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Constitutional conventions: best practice

The future: Islam and democracy

Is Islam and democracy incompatible? Islamic principles have influenced the legal code of Muslim countries for decades. And the debate as to whether Islam can co-exist with democracy is currently surrounding the re-writing of the constitutions of numerous countries across the Middle East and North Africa. Can faith be a strength? Or is it always a weakness that leads to conflict?

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The return of Banisadr to the heart of Iranian politics

A permanent state of crisis has intersected with the Supreme leader’s actions to create conditions for the emergence of a new ‘post-reformist’ conjuncture. Could this lead to a paradigm shift in Iran?

A hollow referendum

Instead of articulating a brand-new direction for the country, the referendum simply served to legitimize and solidify the powers that President Erdogan has held since July 2016.

Many birds, one stone: why did Iran execute 25 Sunni Kurds in August 2016?

In the chaos and instability the region is experiencing, now more than ever, religious and racial minorities find themselves between a rock and a hard place.

Turkey: the road towards dictatorship and the west’s responsibility

The recent arrests of HDP co-leaders and MPs is another dangerous episode in Turkey’s road towards absolute dictatorship.

2016 Moroccan elections: the past never happened

The one institution that benefited from the post-Arab Spring uncertainty and continues to profit from poor party politics, including the failed stint of the PJD in ‘power’, is undoubtedly the monarchy.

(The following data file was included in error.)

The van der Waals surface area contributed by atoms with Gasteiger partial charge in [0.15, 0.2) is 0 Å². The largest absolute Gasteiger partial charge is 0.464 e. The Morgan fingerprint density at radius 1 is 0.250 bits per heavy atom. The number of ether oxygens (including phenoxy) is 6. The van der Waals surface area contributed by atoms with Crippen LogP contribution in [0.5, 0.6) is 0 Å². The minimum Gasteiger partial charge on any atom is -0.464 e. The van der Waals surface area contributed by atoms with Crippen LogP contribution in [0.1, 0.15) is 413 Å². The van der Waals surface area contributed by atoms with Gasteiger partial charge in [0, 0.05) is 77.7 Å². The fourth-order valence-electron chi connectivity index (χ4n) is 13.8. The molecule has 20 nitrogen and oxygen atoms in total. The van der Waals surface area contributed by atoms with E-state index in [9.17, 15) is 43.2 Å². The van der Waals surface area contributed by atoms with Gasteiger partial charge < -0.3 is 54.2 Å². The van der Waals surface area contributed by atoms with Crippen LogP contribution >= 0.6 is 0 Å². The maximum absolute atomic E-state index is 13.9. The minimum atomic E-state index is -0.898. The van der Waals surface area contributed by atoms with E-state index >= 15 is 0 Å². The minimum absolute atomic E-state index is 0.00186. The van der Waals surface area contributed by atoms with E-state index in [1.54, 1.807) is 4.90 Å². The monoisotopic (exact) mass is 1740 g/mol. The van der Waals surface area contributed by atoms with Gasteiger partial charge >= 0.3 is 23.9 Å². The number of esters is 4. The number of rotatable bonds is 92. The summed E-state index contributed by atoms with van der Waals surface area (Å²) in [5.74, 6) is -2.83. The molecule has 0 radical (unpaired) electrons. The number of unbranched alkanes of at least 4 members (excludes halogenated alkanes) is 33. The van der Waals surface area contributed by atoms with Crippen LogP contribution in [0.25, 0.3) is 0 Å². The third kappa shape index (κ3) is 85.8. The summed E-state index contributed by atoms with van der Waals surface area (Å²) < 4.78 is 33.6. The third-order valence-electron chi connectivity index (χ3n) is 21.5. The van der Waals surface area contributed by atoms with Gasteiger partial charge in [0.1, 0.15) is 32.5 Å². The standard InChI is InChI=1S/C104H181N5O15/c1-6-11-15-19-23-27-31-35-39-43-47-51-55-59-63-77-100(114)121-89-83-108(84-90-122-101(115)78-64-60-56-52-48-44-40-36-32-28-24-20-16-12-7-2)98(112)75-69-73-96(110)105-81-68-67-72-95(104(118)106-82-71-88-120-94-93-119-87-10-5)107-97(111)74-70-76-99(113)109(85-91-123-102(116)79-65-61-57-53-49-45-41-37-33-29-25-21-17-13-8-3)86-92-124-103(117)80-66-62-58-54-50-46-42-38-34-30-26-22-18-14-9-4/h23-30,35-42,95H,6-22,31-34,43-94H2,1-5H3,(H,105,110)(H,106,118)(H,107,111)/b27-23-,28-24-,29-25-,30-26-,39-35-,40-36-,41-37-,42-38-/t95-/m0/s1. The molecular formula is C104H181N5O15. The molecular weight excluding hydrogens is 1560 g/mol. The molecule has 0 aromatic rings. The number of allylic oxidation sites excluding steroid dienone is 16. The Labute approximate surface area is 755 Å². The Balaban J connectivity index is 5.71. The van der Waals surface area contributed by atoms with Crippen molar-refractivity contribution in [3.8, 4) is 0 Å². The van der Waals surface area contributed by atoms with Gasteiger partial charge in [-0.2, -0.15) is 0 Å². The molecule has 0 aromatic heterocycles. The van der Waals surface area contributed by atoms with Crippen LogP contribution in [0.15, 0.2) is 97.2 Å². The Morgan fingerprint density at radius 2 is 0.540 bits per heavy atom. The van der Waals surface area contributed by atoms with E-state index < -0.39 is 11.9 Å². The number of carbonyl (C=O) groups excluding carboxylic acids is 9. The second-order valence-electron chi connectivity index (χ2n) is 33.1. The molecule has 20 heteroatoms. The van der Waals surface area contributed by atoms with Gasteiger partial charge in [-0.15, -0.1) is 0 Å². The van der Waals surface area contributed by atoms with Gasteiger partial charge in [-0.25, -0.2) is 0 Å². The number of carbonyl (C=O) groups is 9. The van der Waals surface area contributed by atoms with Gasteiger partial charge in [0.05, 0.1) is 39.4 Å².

Kingdom of arbitrary detention: how Saudi Arabia shuts down its most vocal critics

The institutionalised repression practiced by Saudi authorities is exposed by the fight led by one of the Kingdom’s most respected human rights organisations, the Saudi Civil and Political Rights Association (ACPRA).

‘Democratic’ doublespeak in Bahrain: how the government spins its summer of repression

If the government continues to imprison or deport every critical voice, Alfadhel’s distortion of democracy may well triumph in Bahrain.

The surfacing of trauma: the myth and history of Sunni-Shia divide

Sunnis and Shias have lived together in peace for centuries, and up to the new millennium have barely had a history of bloody conflict. Why now?

Erdogan at a crossroad: dictatorship or democracy

An interview with A.H. Banisadr, Iran’s former president, about the aftermath of the coup in Turkey.

The suspension of Wefaq: a triumph for democracy in Bahrain

Wefaq’s suspension by a Bahraini Court in July 2016 should be seen as a first executive step towards the establishment of a democratic society.